Two weeks after one of the shortest meetings in the calendar year, the Anne Arundel County Council will tackle a lengthy agenda Monday night, featuring discussions on enforcement for nuisance properties, agritourism, and support for law enforcement, among other legislation.
The council will also consider legislation related to the Animal Control Agency’s name, special community benefit districts, data storage centers, wastewater systems, and supplementary budget appropriations. A bill related to public ethics and the boundaries of constituent services by county councilmembers is likely to be held.
The body will convene remotely via Zoom at 6 p.m. Monday, and the meeting can be streamed live on local television stations, including Channel 38 for Verizon, 98 for Comcast and Broadstripe, 498 for HD Broadstripe, 998 for HD Comcast and 1962 for HD Verizon. It can also be streamed online through Arundel TV Live, and residents without access to the internet can listen to the meeting by calling +1 301 715 8592 and entering meeting ID 937 4426 9850 and passcode 77289196.
The full agenda can be viewed online at https://www.aacounty.org/departments/county-council/index.html.
Early in the night, the council will consider more amendments to Bill 69-20, which would change how agritourism events are regulated at county farms. The bill changes the maximum number of special events per year, and in most cases, would limit capacity based on the acreage of the site. Bill 69-20 also would expand the type of events allowed to include “historical and cultural” events. The bill adds a definition for “Farm or Agricultural Heritage Site Special Events” to include parties, receptions and weddings.
The bill was introduced on Sept. 8 and must be passed before Dec. 12, or it expires. It was amended at both meetings in October and was delayed at the Nov. 2 meeting so that more work could be done on it. The bill was introduced with a sister bill, which changed the way breweries, wineries and other alcohol production facilities are referred to and regulated in the code related to how these facilities are taxed. Bill 68-20 passed at the first meeting in October.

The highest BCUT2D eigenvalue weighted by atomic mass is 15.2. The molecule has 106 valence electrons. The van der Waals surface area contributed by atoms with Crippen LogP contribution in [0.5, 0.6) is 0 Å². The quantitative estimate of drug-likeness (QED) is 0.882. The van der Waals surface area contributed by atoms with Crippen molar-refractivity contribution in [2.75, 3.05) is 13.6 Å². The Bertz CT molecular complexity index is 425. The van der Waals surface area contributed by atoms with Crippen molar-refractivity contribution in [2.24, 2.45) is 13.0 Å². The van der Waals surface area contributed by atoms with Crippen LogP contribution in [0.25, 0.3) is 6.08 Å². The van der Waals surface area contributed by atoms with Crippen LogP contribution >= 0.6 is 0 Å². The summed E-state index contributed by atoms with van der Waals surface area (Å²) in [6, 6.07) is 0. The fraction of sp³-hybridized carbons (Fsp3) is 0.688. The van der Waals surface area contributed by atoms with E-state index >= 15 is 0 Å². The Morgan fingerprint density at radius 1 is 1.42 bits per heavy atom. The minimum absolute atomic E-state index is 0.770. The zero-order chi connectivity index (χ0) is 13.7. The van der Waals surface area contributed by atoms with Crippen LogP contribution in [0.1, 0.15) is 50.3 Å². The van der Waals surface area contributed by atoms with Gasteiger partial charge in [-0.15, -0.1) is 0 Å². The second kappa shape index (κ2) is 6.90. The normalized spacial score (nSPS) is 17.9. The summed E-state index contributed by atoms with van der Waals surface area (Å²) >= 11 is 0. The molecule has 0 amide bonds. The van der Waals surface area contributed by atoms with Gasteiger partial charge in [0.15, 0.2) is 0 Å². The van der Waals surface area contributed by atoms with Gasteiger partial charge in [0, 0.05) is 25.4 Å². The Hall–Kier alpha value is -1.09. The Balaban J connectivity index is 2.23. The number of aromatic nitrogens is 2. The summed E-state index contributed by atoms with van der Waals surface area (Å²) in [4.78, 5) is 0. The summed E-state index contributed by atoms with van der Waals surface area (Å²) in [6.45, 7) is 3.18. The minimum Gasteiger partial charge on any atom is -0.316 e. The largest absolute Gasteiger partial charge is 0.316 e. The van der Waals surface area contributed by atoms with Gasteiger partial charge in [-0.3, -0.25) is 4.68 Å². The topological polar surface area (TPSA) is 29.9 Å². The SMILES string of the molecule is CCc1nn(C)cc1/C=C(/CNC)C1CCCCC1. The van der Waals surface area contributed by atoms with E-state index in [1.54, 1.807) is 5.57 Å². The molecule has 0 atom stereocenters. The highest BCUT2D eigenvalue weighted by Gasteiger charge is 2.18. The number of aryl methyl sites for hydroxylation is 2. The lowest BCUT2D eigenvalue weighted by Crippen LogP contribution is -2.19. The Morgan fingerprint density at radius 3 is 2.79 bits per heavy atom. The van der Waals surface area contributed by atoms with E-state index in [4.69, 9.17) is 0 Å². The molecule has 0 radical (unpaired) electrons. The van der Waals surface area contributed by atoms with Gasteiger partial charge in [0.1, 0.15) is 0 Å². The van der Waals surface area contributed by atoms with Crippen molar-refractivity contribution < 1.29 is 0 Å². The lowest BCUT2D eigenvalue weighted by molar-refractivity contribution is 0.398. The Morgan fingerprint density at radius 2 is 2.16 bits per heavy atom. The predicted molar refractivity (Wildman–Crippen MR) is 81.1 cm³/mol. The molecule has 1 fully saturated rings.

The council will also hear Bill 94-20, which would define a public nuisance as any property where there have been more than five arrests for an assignation, lewdness, prostitution, human trafficking, certain drug-related crimes, illegal gambling or other crimes, including violence, in any 30 day period.
The bill asserts that being a public nuisance is prohibited, and the county can take legal action against these properties, including through civil charges and fines. Sponsored by Councilman Andrew Pruski, D-Gambrills, the bill would give the county the option to pursue these measures but not require it.
Pruski said this is meant to target repeat, “high-end crime," not “someone who steals a candy bar or gets in a fight.”
He pointed to incidents at county motels over the past few years as examples of what might be considered nuisance properties.
Mark Lowe, president of the Russet Homeowner Association, said his community backs up to Route 198 and has been dealing with the effects of what he described as nuisance properties there for at least a decade. Without a physical barrier between some properties and the Russet community, Lowe said there are frequent petty crime instances, and the properties are aesthetically displeasing, often with overflowing dumpsters and abandoned cars.
He said the bill would incentivize businesses to behave better and would create an opportunity for businesses that are not nuisance properties but are suffering due to their close proximity. If the enforcement is effective, he said it would improve the safety of the community.
Pruski intends to introduce an amendment that would require police to notify the nuisance properties of their status.
Government Affairs Officer Pete Baron said the administration is generally supportive of the bill.
Law enforcement support
The council will also consider a nonbinding resolution in support of local law enforcement. The resolution was introduced at the Nov. 2 meeting by Councilman Nathan Volke, R-Pasadena, after a request from Sheriff Jim Fredericks, also a Republican.
The sheriff told The Capital he pushed for the resolution after a recent video of Anne Arundel County police officers forcibly arresting a young Black man went viral on social media. He felt the response was unfair and wanted to underscore support for law enforcement.
“In general, what people don’t see or don’t want to see is that the protection of the communities by law enforcement can sometimes be an ugly business…” he said. “You have to watch both sides of those videos.”
Fredericks acknowledged there are bad cops — just a few of them, he says — whose actions reflect negatively on the profession and damages police trust. But he described his push for the resolution as an “innocuous” gesture to offer support to officers and deputies who haven’t felt much of it lately.
Though nonbinding resolutions are often heard and voted on on the day they are introduced, the council voted along party lines to hold this resolution — opting to let the public weigh-in.